11/30/2014 11:14 EST | Updated 01/30/2015 05:59 EST

How City Council Can Build the Toronto That We Want

Getty Images

There has never been a more critical and opportune time to take control of Toronto's development plans.

Our city is in the middle of a development boom, yet we face a housing crisis.

We build high rises and infill town homes anywhere possible, and we build grand houses where sturdy bungalows once stood, but none of these are appropriate or affordable to middle income families. Young persons looking for their first rental, seniors who want to downsize, and lower income families who want a decent place to live cannot find affordable rent in the city.

We allow more and more lots to be used for new, high-density developments, but we don't keep enough of these plots to build green spaces, schools, community centres and other public facilities that are essential to well-functioning neighbourhoods and to the well-being of residents.

The province advocates walking and cycling to school, yet provincial laws and policies have enabled and promoted densification to such a degree that, in some neighbourhoods, there is no room for students in their the local school. Instead, they have to be bussed or driven to more distant schools.

Section 37 of the province's Planning Actgives municipalities flexibility to permit taller or more dense developments in exchange for cash from developers for facilities, supposedly to permit better city-building. But instead the section makes planning ahead impossible, removing predictability and making city building reactive rather than proactive.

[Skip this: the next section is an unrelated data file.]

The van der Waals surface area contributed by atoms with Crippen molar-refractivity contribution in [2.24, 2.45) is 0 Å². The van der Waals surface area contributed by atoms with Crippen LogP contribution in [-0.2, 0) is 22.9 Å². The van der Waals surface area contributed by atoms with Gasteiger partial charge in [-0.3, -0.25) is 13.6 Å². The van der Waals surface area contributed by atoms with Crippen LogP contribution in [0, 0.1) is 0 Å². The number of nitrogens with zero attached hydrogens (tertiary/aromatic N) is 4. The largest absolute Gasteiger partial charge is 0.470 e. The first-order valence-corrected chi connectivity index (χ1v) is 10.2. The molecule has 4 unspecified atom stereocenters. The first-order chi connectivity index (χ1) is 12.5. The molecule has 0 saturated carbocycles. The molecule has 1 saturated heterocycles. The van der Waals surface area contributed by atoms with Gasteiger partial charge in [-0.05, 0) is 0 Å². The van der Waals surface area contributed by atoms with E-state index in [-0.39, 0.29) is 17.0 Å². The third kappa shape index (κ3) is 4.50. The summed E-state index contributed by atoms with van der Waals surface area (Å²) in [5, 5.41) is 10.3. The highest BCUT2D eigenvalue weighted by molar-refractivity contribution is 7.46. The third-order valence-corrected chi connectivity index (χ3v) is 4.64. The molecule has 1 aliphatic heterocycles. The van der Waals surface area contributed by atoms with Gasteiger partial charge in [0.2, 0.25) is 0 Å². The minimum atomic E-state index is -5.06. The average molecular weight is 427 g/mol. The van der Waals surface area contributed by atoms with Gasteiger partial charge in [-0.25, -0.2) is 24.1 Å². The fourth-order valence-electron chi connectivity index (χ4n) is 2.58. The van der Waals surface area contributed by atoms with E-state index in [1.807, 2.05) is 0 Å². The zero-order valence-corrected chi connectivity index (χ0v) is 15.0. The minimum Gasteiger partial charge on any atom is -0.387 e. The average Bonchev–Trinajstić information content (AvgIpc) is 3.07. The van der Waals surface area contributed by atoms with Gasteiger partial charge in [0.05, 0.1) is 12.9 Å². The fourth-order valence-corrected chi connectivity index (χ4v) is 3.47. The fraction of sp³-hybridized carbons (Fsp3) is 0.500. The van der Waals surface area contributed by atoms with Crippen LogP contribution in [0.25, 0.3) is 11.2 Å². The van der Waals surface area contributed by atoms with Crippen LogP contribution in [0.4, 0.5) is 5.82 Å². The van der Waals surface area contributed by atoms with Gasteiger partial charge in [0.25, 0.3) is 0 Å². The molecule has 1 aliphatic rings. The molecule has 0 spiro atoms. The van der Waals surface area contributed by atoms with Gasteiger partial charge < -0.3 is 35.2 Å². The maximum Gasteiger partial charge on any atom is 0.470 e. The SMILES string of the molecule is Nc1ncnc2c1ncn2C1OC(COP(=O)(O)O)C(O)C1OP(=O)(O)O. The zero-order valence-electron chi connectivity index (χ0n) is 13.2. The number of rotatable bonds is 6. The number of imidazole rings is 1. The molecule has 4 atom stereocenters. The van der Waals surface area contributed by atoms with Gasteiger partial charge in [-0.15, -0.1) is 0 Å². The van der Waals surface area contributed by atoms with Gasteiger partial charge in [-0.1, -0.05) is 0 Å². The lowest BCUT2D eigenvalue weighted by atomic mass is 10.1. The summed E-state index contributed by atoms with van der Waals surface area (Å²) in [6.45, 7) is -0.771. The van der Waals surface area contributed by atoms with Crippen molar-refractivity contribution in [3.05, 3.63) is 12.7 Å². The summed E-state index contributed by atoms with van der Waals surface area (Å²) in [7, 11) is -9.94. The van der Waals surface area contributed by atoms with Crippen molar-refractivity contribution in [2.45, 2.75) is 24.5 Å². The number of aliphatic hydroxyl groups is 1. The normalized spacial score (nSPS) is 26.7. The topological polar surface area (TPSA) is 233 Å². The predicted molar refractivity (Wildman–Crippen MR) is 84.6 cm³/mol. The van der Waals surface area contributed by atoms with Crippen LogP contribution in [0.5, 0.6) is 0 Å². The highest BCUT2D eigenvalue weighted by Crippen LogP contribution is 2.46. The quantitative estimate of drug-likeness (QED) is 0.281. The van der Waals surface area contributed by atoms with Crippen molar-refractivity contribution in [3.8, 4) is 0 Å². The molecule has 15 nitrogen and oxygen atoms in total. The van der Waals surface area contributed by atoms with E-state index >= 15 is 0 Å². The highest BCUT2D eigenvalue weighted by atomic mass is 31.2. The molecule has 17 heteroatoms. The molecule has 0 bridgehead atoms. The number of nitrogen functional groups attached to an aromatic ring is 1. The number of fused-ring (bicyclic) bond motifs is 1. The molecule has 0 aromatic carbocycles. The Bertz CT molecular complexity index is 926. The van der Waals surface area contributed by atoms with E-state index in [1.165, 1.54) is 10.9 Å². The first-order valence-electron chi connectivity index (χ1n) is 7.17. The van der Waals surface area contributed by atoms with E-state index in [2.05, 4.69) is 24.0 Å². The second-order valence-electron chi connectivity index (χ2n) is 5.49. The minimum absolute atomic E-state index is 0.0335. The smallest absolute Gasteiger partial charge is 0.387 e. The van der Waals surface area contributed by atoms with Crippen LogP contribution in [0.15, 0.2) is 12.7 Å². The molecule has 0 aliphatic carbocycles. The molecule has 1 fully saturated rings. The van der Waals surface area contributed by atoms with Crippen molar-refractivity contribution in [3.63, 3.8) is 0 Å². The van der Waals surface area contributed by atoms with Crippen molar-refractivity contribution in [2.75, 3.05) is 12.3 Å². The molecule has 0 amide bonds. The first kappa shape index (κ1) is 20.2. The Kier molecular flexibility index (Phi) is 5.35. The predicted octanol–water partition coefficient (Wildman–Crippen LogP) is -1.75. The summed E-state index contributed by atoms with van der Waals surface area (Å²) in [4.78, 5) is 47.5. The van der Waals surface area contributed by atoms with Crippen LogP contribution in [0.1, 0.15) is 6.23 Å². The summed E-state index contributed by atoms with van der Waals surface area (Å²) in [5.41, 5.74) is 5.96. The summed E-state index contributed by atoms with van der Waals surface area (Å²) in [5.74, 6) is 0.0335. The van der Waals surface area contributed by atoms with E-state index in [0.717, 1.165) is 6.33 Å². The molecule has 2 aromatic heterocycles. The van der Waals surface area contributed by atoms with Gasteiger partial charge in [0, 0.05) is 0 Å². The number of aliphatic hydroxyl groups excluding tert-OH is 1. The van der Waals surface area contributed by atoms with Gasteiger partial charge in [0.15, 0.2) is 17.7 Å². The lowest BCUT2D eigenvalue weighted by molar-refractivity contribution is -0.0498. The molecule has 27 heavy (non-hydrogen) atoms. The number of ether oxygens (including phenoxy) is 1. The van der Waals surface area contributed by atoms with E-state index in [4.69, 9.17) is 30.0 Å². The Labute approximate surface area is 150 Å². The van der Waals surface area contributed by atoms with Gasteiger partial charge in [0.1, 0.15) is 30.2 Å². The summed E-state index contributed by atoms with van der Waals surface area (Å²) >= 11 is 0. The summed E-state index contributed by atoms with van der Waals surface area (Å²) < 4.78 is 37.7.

Despite these grim realities, there is still the opportunity to do better for our city.

In fact, we are well-positioned to build a beautiful city that is vibrant, inclusive, and more mindful of the environment.

We are still in the midst of a development boom. There is great momentum in building transit. Most folks finally acknowledge that, when it comes to housing and income inequality, inaction is more costly than supporting our neighbours.

We also have a new mayor. This mayor has the ear of big business, is friendly to and is liked by developers, has the backing of conservatives and the hopes of liberal and progressive residents alike. He has also said that he wants to make progress when it comes to decent, affordable homes for lower-income residents.

What can the new mayor and city council do?

They can ensure that the city keeps or buys a certain portion of available properties and converts them to appropriate public use. They can enact by-laws that require a percentage of all new development be geared toward middle-income and lower-income residents. They can ensure that people who live in affordable rentals are not ghettoized. They can make sure that development does not outpace infrastructure improvements.

Of course, there are and there will be challenges. But good governments attempt to overcome obstacles and do not succumb to them.

We, and our representatives at City Hall, will need to negotiate assertively with developers who benefit from our vibrant city. We will need to make development in the city part of the solution to our affordable homes and housing crisis.

We will need to engage the province in a long and serious discussion about the various planning laws and their impact on Toronto. We will need to advocate for change to the Planning Act, so that we can plan for the city that we want, not beg for the city that we can get from developers.

We will need to negotiate with each level of government. And then we will need to ask what we, Torontonians, are willing to give ourselves, especially when faced with provincial and federal governments that either don't have the money or won't give us the funding that we need.

These are all challenging obstacles, but if we don't find and implement the solutions now, we will lose the opportunity, just as surely as we are losing the physical space.

After all, we won't be in a development boom forever.